Anyone who doubts there is a prejudice against white, middle-class, conservative Christians is myopic or misguided. It’s there. I’m here to testify.
As said representative of this group, I cannot tell you how many times casual acquaintances on social media accuse me of being racist, homophobic, or otherwise subtly criticized for the lack of “diversity” in my own postings as I share things that speak to me. I have to laugh, because the key words are “casual acquaintances.” People who truly know me and my family know the real diversity that exists within my own home and family.
Racism is anathema to me. Yes, I was blessed to grow up in an affluent household. Yes, with five children at home, my mother hired a woman to come help take care of the house and children. This woman’s skin was a different color from mine, but she loved me as one of her own and I love her still.
When I attended her funeral eleven years ago, her family invited me and my family to sit with them, because she had loved me as much as if she had given birth to me.
She always called me her “little white baby.” I didn’t think anything of it growing up. We often talked about her life, her experiences as a black woman growing up in times and circumstances so very different from my own. She was a woman of great wisdom and unique perspective on the world. She was a godly woman and it was important to her that I grow to be one, too. She read to me from the Bible and sang hymns to me for lullabies. She taught me different sewing techniques. She taught me the value of dignity and pride in one’s appearance. She taught me the value of hard work and compassion for others. She was my confidante and my moral compass.
I never knew I was supposed feel anything but love for her until she explained to me about segregation and the Civil Rights movement and how some people saw only skin color. It came as a shock to me to learn that she and I were not blood-related. That was the day I learned that love and family are not defined by blood, but by one’s heart. I learned that the only limits for love are those we place on ourselves.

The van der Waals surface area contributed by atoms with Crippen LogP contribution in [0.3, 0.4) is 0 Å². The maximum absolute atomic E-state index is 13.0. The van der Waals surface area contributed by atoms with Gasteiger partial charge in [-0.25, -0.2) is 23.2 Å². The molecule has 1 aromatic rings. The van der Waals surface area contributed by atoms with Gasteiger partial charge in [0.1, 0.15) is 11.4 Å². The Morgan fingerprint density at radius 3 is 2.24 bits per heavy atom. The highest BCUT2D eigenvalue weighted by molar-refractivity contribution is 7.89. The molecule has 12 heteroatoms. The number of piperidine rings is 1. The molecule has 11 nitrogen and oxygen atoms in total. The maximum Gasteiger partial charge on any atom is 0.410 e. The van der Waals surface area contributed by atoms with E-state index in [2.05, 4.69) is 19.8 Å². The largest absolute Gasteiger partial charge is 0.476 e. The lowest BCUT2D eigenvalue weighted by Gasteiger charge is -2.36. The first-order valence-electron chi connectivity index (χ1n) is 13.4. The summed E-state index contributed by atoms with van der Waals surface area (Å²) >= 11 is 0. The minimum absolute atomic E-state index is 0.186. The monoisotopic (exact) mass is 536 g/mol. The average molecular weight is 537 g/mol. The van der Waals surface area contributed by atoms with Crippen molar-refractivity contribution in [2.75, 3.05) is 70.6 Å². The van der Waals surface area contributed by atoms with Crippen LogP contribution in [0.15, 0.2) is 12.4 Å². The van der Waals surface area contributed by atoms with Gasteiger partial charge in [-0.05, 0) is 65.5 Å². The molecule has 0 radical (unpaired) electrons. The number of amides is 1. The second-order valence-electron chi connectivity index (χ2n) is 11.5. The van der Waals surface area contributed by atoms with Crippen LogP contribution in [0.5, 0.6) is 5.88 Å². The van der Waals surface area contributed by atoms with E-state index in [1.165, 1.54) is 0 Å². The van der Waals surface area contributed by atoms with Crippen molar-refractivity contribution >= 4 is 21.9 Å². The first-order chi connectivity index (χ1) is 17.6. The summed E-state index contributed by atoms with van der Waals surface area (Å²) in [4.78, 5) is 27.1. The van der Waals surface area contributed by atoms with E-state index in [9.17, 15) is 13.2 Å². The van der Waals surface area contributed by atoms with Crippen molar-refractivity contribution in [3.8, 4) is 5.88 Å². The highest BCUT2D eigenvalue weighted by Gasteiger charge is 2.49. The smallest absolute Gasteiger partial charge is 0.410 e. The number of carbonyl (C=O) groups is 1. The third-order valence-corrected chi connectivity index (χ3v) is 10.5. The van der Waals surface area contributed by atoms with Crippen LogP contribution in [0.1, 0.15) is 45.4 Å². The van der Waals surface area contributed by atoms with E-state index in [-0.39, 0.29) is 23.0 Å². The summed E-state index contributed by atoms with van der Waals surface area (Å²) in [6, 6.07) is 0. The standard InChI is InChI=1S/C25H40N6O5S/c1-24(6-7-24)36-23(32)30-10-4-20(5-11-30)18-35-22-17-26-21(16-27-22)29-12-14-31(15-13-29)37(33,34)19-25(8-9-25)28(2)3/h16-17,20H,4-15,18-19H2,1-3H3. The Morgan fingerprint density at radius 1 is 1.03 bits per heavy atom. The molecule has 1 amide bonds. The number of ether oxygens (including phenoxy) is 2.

Homophobia is a silly notion nurtured by small minds. My parents divorced when I was eleven and my father married a woman with four children. Two of them were gay. I never thought anything of my brother’s roommate, or my sister’s friends. They joined us for family celebrations. We exchanged gifts, laughed, joked, and showered one another with familial affection. We were simply family. When my brother’s partner (we don’t use the word “step” in my family) contracted AIDS, we continued to love him, to pray for him, to welcome him to our family events. My father prayed over him, witnessed to him, and like a good pentecostal, laid hands on him for healing.
I learned from my father’s example that we are all God’s children, deserving of His love. I learned that one cannot bear witness to the message of Christ if one’s mind and heart are closed. I learned that it is up to us to be God’s hands and feet and to love His children. It isn’t up to us to judge sin or to condemn. It is up to us to serve.
Fast forward many years.
I haven’t always lived a Christian life, or practiced Christianity. I have studied and explored other faiths, other belief systems. I have studied Judaism, Tibetan Buddhism, Eastern philosphy, Hinduism, Islam, Zoroastriansim, Wicca, Druidism…I have even practiced a few of these.